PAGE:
Rosette, mortuary bag among new Titanic artifacts unveiled at Halifax museum
A rosette fashioned from splintered pieces of the Titanic’s grand staircase and a simple canvas bag used to transport one man’s belongings to his grieving widow were unveiled Tuesday in Halifax, where 150 victims of the infamous maritime disaster are buried.
The items, which were acquired in October from an auction in England, have been placed on display at the Maritime Museum of the Atlantic – 97 years after the ill-fated luxury liner sank to the bottom of the North Atlantic.
“Halifax is a real centre of the grim reality of the sinking,” said Dan Conlin, a historian with the waterfront museum.
More than 1,500 crew and passengers – from poor immigrants to American socialites – died when the so-called unsinkable ship went down on April 15, 1912, after striking an iceberg southeast of Newfoundland. More than 700 people survived.
The ocean liner, owned by the White Star Line, had been on its maiden voyage from Southampton, England, to New York City when disaster struck.
Though the luxurious vessel boasted cafes, a swimming pool and a vast promenade deck, it had only enough lifeboats to carry about half the people on board.
Among the doomed ship’s victims was Edmund Stone, a 33-year-old first-class bedroom steward from Southampton.
After the sinking, Stone, who was buried at sea, was known simply as Body No. 41. The mortuary bag placed on display Tuesday had been used to safeguard the young man’s belongings – a pocket watch and a receipt from a pawn shop, among a few other items.
The hand-stitched, white bag was stencilled with a large 41, sealed with red wax and tagged with Stone’s name and a note to “query payment of wages” – a reminder to his widow that she was owed his salary up until the time the vessel sank.
The bag, the note and the wax seal remain intact, though the items it once contained are not part of the exhibit.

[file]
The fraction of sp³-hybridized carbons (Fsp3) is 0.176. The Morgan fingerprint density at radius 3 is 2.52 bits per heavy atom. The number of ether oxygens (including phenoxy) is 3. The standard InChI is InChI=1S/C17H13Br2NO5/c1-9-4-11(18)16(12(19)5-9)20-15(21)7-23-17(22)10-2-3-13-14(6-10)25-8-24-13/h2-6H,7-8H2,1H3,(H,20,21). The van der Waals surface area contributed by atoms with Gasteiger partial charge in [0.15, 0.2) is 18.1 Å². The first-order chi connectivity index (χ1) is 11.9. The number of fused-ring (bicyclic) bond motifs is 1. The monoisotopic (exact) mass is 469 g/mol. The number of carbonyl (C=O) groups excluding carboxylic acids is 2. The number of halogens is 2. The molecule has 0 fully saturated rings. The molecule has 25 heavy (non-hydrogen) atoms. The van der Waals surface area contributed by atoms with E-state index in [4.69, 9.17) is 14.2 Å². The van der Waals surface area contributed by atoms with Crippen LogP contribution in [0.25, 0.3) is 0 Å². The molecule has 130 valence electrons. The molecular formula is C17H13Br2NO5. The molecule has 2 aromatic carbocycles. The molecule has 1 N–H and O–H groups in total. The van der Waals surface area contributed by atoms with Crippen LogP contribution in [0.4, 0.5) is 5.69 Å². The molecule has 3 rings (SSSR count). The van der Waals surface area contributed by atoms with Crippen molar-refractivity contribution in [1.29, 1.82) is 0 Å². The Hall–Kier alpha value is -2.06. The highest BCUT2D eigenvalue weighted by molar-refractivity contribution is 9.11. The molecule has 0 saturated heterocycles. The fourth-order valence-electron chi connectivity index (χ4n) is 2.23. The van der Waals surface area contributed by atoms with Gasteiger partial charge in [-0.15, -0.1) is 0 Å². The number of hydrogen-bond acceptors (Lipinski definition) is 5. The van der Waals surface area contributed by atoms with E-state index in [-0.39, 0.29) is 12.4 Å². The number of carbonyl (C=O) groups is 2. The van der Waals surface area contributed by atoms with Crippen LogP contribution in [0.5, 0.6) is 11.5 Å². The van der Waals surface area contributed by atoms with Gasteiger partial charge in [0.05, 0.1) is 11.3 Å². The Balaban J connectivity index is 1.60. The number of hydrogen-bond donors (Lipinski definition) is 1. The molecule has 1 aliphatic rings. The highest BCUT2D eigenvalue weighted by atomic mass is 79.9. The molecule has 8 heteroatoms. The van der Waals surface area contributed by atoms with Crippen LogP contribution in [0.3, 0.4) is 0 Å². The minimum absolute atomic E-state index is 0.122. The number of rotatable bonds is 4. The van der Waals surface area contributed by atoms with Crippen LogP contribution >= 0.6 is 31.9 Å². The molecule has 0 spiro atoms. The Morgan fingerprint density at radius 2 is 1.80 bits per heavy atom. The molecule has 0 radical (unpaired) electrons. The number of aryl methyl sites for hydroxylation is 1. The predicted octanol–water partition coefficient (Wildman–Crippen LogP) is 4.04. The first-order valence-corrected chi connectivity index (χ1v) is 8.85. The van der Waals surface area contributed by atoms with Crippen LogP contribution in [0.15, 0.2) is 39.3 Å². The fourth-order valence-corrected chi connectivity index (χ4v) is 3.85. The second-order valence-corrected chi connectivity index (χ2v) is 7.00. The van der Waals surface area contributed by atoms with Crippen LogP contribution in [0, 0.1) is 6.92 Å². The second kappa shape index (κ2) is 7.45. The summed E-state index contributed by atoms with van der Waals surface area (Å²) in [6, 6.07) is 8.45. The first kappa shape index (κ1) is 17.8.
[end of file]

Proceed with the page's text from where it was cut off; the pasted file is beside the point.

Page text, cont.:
Conlin admitted that holding the bag and knowing what it once contained feels “a little spooky.”
“I just imagine this arriving in the mail to Mrs. Stone’s home in Southampton and her opening this up and this is all that’s left of her husband … a rusty pocket watch and few keys,” he said.
“It really does connect you quite viscerally with the sinking.”
The bag, which Conlin said fetched about $34,000 at auction, was sewn aboard the Mackay-Bennett, one of a number of cable ships sent from Halifax to pull bodies from the frigid water.
The three other items unveiled by the museum are connected to William Parker, a Nova Scotia carpenter who worked aboard the Minia, another recovery vessel.
Parker, like many others who helped the grim mission, collected pieces of the Titanic’s debris as it floated on the ocean’s surface. He crafted the square rosette out of eight pieces of the mahogany balustrade from the ship’s ornate grand staircase, which featured carvings of leaves and berries.
Parker also created a cribbage board fashioned from Titanic oak that’s also displayed at the museum.
Conlin also presented a photograph of Parker, a moustached man outfitted in the uniform he wore while working aboard the Minia. A cap badge belonging to a different uniform that Parker would have worn on another vessel during his career has also been put on display.
The four items, which Conlin said cost about $80,000, represent a small portion of the artifacts recovered from the Titanic.
The museum is always looking for more, he said.
“We’d love to have a genuine life-jacket with provenance,” he said. “Titanic was a floating city. Everything that you have in a hotel in Halifax you found aboard Titanic.”
The waterfront museum’s permanent Titanic exhibit, which is one of the largest in Canada, also boasts an intact deck chair and wooden panelling from a lounge, among other items.